John Edmund Penn
|Birthplace:||Port Royal, Caroline, Virginia|
|Death:||Died in Townsville: 'Island Creek', Granville, North Carolina, United States|
|Place of Burial:||Guilford Battle Ground, Greensboro, North Carolina, United States|
|Managed by:||Private User|
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About John Edmund Penn, signer of the "Declaration of Independence"
John Penn (May 17, 1741 – September 14, 1788) was a signer of both the United States Declaration of Independence and the Articles of Confederation as a representative of North Carolina. Contents [hide] 1 Early life 1.1 Relations 2 Political career 3 Legacy 4 References 5 External links Early life
Penn was born near Port Royal in Caroline County, Virginia, an only child of Moses Penn and Catherine [Taylor] Penn. He attended at common school for only two years as his father did not consider education to be important. At age 18, after his father's death, Penn privately read law with his uncle, Edmund Pendleton. He became a lawyer in Virginia in 1762. In 1774, Penn moved to the Williamsboro, North Carolina area, where he practiced law. Relations On July 28, 1763, Penn married Susannah Lyne. The couple had two children. Their daughter, Lucy, married John Taylor of Caroline, a political leader from Virginia. Political career
Penn was elected to the North Carolina Provincial Congress and elected by that body to the Continental Congress in 1775, serving until 1780. For the 1776 signing of the Declaration of Independence, he was part of the North Carolina delegation that included Joseph Hewes and William Hooper. In 1777, Penn was one of the state's signers of the Articles of Confederation. Penn also served on the Board of War until 1780, when he retired to once again practice law. He served as receiver of taxes for North Carolina in 1784. When Penn died in 1788, he was buried on his estate near Island Creek, in Granville County. Penn was re-interred in Guilford Courthouse National Military Park in 1894, alongside fellow congressional delegate, Hooper. Legacy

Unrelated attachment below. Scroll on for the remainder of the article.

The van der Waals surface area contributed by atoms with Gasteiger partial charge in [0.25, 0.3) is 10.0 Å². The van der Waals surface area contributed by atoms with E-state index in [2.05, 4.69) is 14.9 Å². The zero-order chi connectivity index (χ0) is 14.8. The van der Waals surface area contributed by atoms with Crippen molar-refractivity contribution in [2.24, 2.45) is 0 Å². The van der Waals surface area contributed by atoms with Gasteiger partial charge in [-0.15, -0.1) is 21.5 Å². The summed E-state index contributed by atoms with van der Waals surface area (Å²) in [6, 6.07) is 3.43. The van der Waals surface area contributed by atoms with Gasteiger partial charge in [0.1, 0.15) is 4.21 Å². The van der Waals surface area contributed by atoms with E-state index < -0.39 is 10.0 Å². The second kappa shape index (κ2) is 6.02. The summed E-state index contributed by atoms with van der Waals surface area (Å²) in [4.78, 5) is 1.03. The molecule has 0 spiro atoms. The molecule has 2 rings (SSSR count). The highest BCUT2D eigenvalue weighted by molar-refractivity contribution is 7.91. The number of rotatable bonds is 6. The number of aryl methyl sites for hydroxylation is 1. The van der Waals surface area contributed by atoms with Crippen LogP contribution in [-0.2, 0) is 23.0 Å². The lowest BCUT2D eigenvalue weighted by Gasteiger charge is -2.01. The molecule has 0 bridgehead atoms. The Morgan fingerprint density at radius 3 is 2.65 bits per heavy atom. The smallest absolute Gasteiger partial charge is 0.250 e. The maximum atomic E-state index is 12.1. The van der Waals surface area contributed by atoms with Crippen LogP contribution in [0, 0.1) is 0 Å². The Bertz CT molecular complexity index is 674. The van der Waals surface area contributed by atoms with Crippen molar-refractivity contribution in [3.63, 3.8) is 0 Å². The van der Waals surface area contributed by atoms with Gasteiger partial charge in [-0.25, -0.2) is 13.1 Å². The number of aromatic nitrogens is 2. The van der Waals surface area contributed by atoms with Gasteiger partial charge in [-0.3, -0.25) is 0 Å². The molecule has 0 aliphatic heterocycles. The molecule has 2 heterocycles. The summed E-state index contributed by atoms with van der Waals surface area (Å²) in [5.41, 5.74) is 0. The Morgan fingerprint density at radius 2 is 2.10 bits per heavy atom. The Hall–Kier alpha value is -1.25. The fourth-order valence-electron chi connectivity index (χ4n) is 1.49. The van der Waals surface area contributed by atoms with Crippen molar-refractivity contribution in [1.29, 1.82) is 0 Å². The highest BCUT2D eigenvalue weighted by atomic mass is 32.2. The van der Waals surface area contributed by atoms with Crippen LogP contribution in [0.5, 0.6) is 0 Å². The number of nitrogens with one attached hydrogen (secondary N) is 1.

The naval ship USS John Penn was named in his honor. An historical highway marker honoring Penn was the first one erected by the State of North Carolina (January 10, 1936) References
^ DSDI 1776 ^ USS John Penn (AP-51/APA-23), Dictionary of American Naval Fighting Ships, Office of the Chief of Naval Operations, Naval History Division, Washington ^ North Carolina Highway Historical Marker Program External links
Biography by Rev. Charles A. Goodrich, 1856 Biography and portrait at USHistory.org John Penn (Continental Congress) at Find a Grave Historical Highway Marker in North Carolina
John Penn (May 17, 1741 – September 14, 1788), was a signer of the United States Declaration of Independence as a representative of North Carolina along with Joseph Hewes and William Hooper. Penn was distantly related to William Penn, founder of Pennsylvania.
He was born near Port Royal in Caroline County, Virginia to Moses Penn and Catherine Taylor, and educated at home with only a couple years of formal schooling. At age 18, after his father's death, he studied law privately with his relative Edmund Pendleton. He became a lawyer in Virginia in 1762, and, in 1774, moved to near Williamsboro in Granville County, North Carolina where he also practiced law. (Williamsboro is now part of Vance County, which was partitioned from Granville following the Civil War.)
On July 28, 1763, he married Susannah Lyne. The couple had three children: William who never married and Lucy who married John Taylor of Caroline, another fatherless relative trained in the law by Edmund Pendleton.
He was elected to the North Carolina Provincial Congress and elected by that body to the Continental Congress in 1775 until 1780. He also served on the Board of War until 1780, when he retired to the practice of law. In 1777, he was one of the North Carolina signers of the Articles of Confederation. He was receiver of taxes for North Carolina in 1784. Upon his death in 1788, he was buried on his estate near Island Creek in Granville County but he was reinterred in Guilford Courthouse National Military Park in 1894 alongside fellow delegate William Hooper.
The naval ship USS John Penn was named in his honor.
SIGNED the DECLARATION of INDEPENDENCE
- ID: I13539
- Name: John PENN 1
- Sex: M
- Reference Number: P13539
Signer of Declaration of Independence
Father: Moses PENN
Mother: Catherine TAYLOR b: 30 DEC 1719
Marriage 1 Susannah LYNNE
1. Title: Chenoweth.FTW
Text: Date of Import: Jul 24, 2000
up-dated 31 july 2008 Pam Reg Lib CH JRTM
* Yates Publishing. U.S. and International Marriage Records, 1560-1900
* Han Co Hist Soc Bull 1969 - 1987 v. 1 p. 158 Wickham, Lois
re Lucy, who inherited land from her un-married brother, Wm: 12 Sept 1802 deed. part of Hornequarter, in King Wm Co, from John Nelson, son of Thomas, and also Hanover Quarter - which is deeded to Lucy's son Edmund Taylor.
buried near Island Creek, remains moved in 1894 to Guilford Battle Ground,
He was a lawyer; signer of the Declaration of Independence representing the Virginia Colony.